A Partial View of Contemporary Anthropology

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Abstract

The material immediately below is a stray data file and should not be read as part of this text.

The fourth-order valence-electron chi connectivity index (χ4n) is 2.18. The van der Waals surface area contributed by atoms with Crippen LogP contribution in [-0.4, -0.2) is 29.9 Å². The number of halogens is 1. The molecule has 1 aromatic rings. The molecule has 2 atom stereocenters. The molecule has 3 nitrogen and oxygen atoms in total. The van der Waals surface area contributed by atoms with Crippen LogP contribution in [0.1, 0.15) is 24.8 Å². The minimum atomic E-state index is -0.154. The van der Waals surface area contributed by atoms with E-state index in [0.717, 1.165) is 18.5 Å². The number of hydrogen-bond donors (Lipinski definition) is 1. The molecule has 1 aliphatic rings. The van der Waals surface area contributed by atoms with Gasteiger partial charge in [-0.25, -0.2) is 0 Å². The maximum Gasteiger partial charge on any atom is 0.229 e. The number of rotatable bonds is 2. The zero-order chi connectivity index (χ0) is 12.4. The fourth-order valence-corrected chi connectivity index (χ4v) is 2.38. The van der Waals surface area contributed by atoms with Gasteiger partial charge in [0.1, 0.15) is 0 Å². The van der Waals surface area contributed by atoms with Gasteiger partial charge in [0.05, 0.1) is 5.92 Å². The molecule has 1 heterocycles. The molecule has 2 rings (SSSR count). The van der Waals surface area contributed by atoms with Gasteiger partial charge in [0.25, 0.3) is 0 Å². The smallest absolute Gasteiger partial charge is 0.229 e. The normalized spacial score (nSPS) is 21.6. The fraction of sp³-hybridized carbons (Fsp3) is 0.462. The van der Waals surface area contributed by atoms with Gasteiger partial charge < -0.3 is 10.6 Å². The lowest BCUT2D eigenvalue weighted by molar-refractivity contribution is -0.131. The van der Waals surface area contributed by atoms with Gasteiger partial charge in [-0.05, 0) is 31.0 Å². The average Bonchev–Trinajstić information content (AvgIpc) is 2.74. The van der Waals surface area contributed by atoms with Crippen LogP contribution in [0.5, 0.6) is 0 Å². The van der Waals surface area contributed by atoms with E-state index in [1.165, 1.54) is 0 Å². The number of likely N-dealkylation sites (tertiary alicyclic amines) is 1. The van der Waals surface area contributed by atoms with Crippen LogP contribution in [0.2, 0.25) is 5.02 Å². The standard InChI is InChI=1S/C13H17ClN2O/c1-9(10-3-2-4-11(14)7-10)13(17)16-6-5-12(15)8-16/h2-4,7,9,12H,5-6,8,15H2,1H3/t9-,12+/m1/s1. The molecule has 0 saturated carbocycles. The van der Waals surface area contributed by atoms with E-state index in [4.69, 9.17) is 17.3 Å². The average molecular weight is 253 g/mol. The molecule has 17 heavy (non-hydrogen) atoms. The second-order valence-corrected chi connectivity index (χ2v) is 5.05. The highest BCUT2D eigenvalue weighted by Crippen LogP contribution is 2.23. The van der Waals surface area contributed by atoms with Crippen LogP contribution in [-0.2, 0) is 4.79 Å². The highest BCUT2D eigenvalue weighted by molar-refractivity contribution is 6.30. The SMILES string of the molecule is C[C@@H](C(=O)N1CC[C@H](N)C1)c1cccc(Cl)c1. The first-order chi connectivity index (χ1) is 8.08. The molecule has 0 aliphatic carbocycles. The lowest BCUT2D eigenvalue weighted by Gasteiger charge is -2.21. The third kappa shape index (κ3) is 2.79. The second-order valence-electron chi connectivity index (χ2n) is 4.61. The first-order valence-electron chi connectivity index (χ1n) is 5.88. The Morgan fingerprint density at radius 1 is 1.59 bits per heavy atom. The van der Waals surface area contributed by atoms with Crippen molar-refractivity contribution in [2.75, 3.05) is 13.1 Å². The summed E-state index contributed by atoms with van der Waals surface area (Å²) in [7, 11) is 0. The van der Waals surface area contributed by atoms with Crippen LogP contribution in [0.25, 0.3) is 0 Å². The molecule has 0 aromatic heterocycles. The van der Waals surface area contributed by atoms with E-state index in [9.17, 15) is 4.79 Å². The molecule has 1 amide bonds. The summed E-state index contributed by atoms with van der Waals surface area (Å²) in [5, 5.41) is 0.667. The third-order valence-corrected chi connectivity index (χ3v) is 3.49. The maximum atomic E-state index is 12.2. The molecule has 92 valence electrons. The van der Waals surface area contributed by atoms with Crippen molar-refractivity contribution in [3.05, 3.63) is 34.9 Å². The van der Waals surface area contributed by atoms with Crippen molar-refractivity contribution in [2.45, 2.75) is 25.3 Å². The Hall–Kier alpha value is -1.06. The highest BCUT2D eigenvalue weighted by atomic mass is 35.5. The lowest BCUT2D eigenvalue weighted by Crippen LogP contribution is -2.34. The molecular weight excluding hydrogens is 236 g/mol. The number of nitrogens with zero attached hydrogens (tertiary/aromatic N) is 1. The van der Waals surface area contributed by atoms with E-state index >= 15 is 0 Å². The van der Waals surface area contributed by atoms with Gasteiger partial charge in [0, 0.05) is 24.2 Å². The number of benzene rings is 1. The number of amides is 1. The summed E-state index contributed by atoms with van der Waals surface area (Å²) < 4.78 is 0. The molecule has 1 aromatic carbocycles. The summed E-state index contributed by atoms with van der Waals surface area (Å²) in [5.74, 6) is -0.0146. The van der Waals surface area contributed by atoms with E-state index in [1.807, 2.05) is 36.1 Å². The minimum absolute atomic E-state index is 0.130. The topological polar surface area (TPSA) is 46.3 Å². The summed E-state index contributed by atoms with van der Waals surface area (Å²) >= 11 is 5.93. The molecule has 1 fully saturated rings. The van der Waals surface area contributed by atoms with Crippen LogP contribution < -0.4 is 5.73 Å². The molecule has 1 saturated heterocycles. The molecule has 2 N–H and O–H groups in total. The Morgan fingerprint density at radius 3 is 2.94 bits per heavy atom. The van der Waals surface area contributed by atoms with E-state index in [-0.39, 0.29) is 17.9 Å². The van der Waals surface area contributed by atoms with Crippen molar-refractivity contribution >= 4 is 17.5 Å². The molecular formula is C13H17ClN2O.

This address considers ethnographically a range of sites and practices central to sustaining the intellectual, pedagogical, professional, and public life of anthropology and related disciplines: research funding, human subjects review, scholarly publishing, program and personnel assessment, and intellectual property among them. The talk points to current practices of knowledge production and circulation in the United States and to the increasingly complex intersections among scholarly knowledge, managerialist language and practice, and private capital, intellectual and otherwise. It is meant to encourage serious ethnographic examination of the contexts within which anthropologists work, consideration of the potential consequences of these contemporary changes, and creative thought about the kinds of collegial and collective action that might be pursued to help sustain what we find to be of real value in the discipline and in our professional practice.

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